Room: AAPM ePoster Library
It is of high clinical importance to identify the primary lesion and its pathological types for patients with brain metastases. Non-small cell lung cancer (NSCLC) is the most likely primary tumor to metastasize in the brain with two major histological types: adenocarcinoma (AD) and squamous cell carcinoma (SCC), which account for nearly 80% of NSCLC. The purpose of this study is to investigate the feasibility and accuracy of differentiating the primary AD and SCC for patients with brain metastases (BM) based on radiomics from brain contrast enhanced computer tomography (CECT) images.
BM patients with confirmed histological differentiations from January 2014 and December 2016 were retrospectively reviewed. Radiomics features from manually contoured tumors were extracted using python. Mann-Whitney U test and the least absolute shrinkage and selection operator (LASSO) logistic regression were applied to select relative radiomics features. Binary logistic regression and support vector machines (SVM) were applied to build models with radiomics features alone and with radiomics features plus age and sex.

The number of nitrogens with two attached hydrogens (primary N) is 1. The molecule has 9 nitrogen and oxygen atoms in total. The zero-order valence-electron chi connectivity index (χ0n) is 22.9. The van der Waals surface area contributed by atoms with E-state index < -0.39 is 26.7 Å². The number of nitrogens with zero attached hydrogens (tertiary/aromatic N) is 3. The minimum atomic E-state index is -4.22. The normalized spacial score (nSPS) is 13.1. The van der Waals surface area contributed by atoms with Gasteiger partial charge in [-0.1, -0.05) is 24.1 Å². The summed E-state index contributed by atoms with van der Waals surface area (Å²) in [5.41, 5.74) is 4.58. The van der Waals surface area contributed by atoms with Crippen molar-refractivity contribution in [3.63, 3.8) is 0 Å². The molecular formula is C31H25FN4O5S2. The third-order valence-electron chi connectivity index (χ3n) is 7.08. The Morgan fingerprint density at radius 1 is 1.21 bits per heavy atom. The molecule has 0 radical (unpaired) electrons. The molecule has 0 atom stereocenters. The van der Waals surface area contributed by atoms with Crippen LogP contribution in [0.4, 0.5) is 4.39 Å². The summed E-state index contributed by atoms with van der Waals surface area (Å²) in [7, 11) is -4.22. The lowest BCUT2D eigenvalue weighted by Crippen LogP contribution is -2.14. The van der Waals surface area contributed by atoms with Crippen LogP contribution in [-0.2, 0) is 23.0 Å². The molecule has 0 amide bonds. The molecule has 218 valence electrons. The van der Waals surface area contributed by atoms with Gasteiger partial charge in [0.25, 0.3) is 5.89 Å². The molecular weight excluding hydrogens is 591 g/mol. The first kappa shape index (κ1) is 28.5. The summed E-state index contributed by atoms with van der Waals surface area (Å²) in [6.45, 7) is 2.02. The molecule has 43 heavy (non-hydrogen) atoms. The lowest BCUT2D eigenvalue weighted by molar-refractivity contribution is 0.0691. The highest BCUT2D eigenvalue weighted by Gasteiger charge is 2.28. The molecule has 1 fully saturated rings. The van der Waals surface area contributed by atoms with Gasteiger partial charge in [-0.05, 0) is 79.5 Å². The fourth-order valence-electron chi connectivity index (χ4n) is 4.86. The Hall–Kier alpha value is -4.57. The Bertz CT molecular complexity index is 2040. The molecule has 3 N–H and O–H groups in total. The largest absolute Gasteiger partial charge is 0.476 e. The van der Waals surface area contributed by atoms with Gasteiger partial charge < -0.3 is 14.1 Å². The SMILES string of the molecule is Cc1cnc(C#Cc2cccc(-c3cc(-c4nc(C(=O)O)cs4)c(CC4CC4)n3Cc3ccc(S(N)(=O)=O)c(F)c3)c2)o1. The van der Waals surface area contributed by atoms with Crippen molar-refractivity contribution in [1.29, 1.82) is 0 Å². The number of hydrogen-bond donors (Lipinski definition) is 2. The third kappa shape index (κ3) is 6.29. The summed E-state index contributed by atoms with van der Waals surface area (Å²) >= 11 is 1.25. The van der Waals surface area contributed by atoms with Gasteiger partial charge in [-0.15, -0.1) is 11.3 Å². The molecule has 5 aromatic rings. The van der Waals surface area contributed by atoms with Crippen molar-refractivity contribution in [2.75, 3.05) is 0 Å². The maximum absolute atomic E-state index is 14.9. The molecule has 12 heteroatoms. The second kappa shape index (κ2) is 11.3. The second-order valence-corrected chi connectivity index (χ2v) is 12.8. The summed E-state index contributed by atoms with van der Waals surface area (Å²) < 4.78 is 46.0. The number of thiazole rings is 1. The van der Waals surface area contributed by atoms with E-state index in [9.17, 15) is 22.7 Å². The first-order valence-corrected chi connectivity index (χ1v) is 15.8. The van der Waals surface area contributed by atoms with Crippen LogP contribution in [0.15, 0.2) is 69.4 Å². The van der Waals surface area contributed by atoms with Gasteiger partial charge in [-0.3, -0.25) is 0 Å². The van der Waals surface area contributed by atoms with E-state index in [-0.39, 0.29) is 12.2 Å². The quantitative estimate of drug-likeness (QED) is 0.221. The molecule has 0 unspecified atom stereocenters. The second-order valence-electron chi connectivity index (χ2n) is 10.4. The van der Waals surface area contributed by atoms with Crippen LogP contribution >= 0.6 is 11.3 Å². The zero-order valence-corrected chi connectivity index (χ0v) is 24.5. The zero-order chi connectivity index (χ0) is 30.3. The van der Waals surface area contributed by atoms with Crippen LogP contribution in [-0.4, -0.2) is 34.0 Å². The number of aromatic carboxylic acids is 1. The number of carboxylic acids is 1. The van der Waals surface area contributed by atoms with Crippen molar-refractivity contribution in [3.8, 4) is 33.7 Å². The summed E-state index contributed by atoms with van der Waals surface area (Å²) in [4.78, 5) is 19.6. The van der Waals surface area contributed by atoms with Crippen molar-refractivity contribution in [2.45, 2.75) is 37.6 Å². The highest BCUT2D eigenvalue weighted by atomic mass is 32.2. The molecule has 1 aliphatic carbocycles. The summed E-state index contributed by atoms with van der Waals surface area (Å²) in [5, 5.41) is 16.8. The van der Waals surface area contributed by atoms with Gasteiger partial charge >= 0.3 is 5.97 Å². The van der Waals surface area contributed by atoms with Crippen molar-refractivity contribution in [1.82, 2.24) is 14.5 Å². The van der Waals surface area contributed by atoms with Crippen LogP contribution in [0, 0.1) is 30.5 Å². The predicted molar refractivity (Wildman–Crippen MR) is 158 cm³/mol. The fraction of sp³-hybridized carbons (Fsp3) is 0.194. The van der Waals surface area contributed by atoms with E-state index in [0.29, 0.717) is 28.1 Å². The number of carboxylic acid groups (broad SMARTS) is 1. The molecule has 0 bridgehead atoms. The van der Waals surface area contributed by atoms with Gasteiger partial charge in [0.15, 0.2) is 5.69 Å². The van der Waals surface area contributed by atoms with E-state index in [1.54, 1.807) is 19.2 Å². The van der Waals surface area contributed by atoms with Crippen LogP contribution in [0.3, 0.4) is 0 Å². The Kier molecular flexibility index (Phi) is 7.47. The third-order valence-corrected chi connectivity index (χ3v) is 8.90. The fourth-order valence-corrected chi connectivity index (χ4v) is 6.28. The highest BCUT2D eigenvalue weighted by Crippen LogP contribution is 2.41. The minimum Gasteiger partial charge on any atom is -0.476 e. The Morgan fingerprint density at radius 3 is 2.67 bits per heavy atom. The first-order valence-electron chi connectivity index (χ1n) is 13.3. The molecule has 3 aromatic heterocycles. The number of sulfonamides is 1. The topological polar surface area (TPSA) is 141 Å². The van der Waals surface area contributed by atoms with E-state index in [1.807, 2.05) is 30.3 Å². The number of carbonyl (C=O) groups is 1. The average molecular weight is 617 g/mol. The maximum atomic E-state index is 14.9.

A total of 144 BM patients (94 Male, 50 Female) at a median age of 62 years old (range from 35 to 82) were enrolled in this study with 102 with primary lung AD and 42 with SCC, respectively. Fourteen features were selected from a total of 105 radiomics features for the final model building. The area under curves (AUCs) and accuracy of SVM and binary logistic regression models were 0.765 vs. 0.769, 0.795 vs.0.828, and 0.716 vs. 0.726, 0.768 vs. 0.758, respectively, for models with radiomics features alone and models with radiomics features plus sex and age.
Conclusion: radiomics are promising in differentiating primary AD and SCC to achieve optimal therapeutic management in patients with BM from NSCLC